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Constitutional Carte Blanche for Corruption and Censorship

27.01.2012    source:
Halya Coynash
Ukraine’s Constitutional Court has passed a real gem of a judgement – one of inestimable value to corrupt officials precisely because the value of their family’s wealth need now not be disclosed to the public

Ukraine’s Constitutional Court (Photo from Radio Svoboda)

Ukraine’s Constitutional Court has passed a real gem of a judgement – one of inestimable value to corrupt officials precisely because that value need now never be disclosed.

The judgement in question, dated 20 January 2012 and made public on Tuesday effectively prohibits disclosure of any information about a public official or politician and / or their families, including about their financial circumstances, without their consent. 

The judgement (interpreting Articles 32 § 1 and 34 § 3 of the Constitution defines confidential information.  This, it states, is “information about the personal or family life of a person and / or data about their property or non-property relations, circumstances, events, relations etc, linked with the person and members of their family, with the exception of information envisaged by law, concerning the use of official powers by a person holding a post linked with carrying out state functions or bodies of local self-government”.  Its list, incidentally, is not exhaustive, making attempts to foresee likely prohibitions even more difficult. Any gathering, use or circulation of this confidential information without their consent shall be considered intrusion into their personal and family life. “Such intrusion is permitted solely in cases set out in law, and only in the interests of national security, economic prosperity and human rights”.

As with the highly dangerous Personal Data Protection Act adopted despite strong protest from human rights, media and business organizations and in effect since the beginning of 2011, the judgement is full of references to international conventions, etc.  In fact, it flies in the face of European Court of Human Rights case law and good practice on fighting corruption.

Since the Constitutional Court’s judgement is final, and the Constitution has the highest legal force in the country, other laws may be amended, including the law demanding that income declarations be submitted not only by public officials, but also members of their family. This is widely recognized as a vital element in fighting corruption. The Court’s judgement, however, can probably now be cited by relatives as grounds for not providing the declaration.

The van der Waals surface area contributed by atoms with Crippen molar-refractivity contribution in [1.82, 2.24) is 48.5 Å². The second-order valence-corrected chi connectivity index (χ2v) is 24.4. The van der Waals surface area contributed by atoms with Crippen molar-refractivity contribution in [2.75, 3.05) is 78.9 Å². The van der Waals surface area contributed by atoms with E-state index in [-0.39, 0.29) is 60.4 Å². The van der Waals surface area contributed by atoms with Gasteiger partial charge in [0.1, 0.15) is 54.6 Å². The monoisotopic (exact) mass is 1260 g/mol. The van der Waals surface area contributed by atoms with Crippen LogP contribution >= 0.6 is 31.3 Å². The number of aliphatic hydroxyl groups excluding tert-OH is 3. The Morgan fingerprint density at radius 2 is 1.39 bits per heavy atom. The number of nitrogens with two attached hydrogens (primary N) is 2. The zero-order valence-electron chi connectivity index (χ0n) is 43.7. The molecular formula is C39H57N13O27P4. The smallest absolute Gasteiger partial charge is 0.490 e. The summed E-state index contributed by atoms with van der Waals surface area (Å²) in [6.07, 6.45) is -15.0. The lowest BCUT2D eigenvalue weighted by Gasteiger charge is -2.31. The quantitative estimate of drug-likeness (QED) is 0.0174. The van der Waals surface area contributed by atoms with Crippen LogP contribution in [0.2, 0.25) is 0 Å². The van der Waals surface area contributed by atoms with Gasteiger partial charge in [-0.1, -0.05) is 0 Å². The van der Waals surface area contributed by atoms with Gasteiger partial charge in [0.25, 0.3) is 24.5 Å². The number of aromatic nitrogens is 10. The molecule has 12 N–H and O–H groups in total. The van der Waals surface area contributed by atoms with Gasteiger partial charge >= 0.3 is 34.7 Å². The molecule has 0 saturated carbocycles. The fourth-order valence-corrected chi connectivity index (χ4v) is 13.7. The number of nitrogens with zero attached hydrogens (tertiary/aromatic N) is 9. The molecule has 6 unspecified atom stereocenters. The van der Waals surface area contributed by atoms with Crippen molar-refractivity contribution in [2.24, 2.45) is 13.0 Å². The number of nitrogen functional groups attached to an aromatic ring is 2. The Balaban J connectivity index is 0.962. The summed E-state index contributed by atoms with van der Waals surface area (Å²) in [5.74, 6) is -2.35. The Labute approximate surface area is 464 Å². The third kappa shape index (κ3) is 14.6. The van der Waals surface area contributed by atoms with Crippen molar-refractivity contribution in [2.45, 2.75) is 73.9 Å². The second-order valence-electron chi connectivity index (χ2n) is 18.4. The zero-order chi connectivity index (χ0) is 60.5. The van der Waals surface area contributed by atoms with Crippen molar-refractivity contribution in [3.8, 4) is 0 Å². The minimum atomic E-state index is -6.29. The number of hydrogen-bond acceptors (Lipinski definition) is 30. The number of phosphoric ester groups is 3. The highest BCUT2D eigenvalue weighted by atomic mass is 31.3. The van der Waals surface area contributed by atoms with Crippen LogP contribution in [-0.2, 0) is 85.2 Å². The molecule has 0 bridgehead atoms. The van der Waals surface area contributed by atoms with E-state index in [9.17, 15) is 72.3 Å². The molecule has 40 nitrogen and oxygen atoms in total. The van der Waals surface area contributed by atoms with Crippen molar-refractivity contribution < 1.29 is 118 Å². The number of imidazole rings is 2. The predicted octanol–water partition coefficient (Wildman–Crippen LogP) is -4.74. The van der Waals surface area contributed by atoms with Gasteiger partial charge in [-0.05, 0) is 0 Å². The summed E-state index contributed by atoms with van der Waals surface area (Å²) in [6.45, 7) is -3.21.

More importantly, journalists who choose to investigate the often flagrant discrepancies between official declarations and the actual circumstances in which officials and their families live have now effectively been silenced.  Journalists  who, for example, presented grounds for disbelieving the extraordinary modest amounts given on the declarations of Kharkiv’s Governor and Mayor could conceivably face anything from a substantial fine to a term of imprisonment of up to 3 years. The possible sentence for a repeat “offence” is up to 5 years.

It could, and probably should, be argued that divulgence of a lot of the information now hidden by the Constitutional Court magic wand from the public is “in the interests of economic prosperity and / or human rights”.  Lack of transparency and openness leads to corruption and therefore hampers economic development, while in no way serving the cause of equal rights, fair court proceedings and other fundamental rights. In today’s political climate, the chances of convincing a court of this in Ukraine are remote. They are considerably higher in the European Court of Human Rights but that takes time and effort, and the brutal truth is that many journalists are much more likely to remain silent and avoid trouble.

The clear advantage to informing the public of dodgy tenders, secret deals or of officials living it up at the taxpayers’ expense, etc hardly needs to be spelled out.   On the same day that the judgement was announced, Ukrainska Pravda published details of a response from the President’s Administration to their information request.  The President’s staff cited the Personal Data Protection Act as grounds for not revealing which public officials living in the luxurious government residential areas “Koncha-Zaspa” and “Pushcha-Volchytsa” receive substantial rebates on communal charges. They did however divulge that 50 million UAH is envisaged in the 2012 budget just for upkeep of these areas.

Since the same Constitutional Court saw fit recently to declare as constitutional a law allowing the Cabinet of Ministers to override existing laws and determine the size of many social payments depending on available funds, it is perhaps not surprising that members of the government do not wish the public to know about benefits they have no wish to renounce.

It is much more disturbing that the Constitutional Court is passing judgements which may please those currently in power but which place freedom of speech, the right to information and any measures to combat corruption in jeopardy.


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